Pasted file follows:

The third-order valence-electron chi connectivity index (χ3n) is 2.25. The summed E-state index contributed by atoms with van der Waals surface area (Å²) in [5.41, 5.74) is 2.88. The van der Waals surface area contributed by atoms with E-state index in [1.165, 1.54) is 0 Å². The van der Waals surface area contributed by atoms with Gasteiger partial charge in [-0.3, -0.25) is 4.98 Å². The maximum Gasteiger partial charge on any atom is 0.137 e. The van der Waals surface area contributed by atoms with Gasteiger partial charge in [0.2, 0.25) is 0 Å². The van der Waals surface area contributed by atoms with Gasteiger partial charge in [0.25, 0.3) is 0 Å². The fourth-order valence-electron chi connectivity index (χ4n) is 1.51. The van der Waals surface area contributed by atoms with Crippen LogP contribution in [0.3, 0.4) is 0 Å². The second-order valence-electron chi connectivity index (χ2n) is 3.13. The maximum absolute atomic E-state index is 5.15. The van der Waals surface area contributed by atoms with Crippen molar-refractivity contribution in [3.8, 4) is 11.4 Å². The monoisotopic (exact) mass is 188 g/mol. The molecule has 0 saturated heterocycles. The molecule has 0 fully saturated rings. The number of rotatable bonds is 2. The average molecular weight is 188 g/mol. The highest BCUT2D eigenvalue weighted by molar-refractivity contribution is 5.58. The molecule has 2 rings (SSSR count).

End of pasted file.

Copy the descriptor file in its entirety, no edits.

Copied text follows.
The third-order valence-electron chi connectivity index (χ3n) is 2.25. The summed E-state index contributed by atoms with van der Waals surface area (Å²) in [5.41, 5.74) is 2.88. The van der Waals surface area contributed by atoms with E-state index in [1.165, 1.54) is 0 Å². The van der Waals surface area contributed by atoms with Gasteiger partial charge in [-0.3, -0.25) is 4.98 Å². The maximum Gasteiger partial charge on any atom is 0.137 e. The van der Waals surface area contributed by atoms with Gasteiger partial charge in [0.2, 0.25) is 0 Å². The van der Waals surface area contributed by atoms with Gasteiger partial charge in [0.25, 0.3) is 0 Å². The fourth-order valence-electron chi connectivity index (χ4n) is 1.51. The van der Waals surface area contributed by atoms with Crippen LogP contribution in [0.3, 0.4) is 0 Å². The second-order valence-electron chi connectivity index (χ2n) is 3.13. The maximum absolute atomic E-state index is 5.15. The van der Waals surface area contributed by atoms with Crippen molar-refractivity contribution in [3.8, 4) is 11.4 Å². The monoisotopic (exact) mass is 188 g/mol. The molecule has 0 saturated heterocycles. The molecule has 0 fully saturated rings. The number of rotatable bonds is 2. The average molecular weight is 188 g/mol. The highest BCUT2D eigenvalue weighted by molar-refractivity contribution is 5.58. The molecule has 2 rings (SSSR count).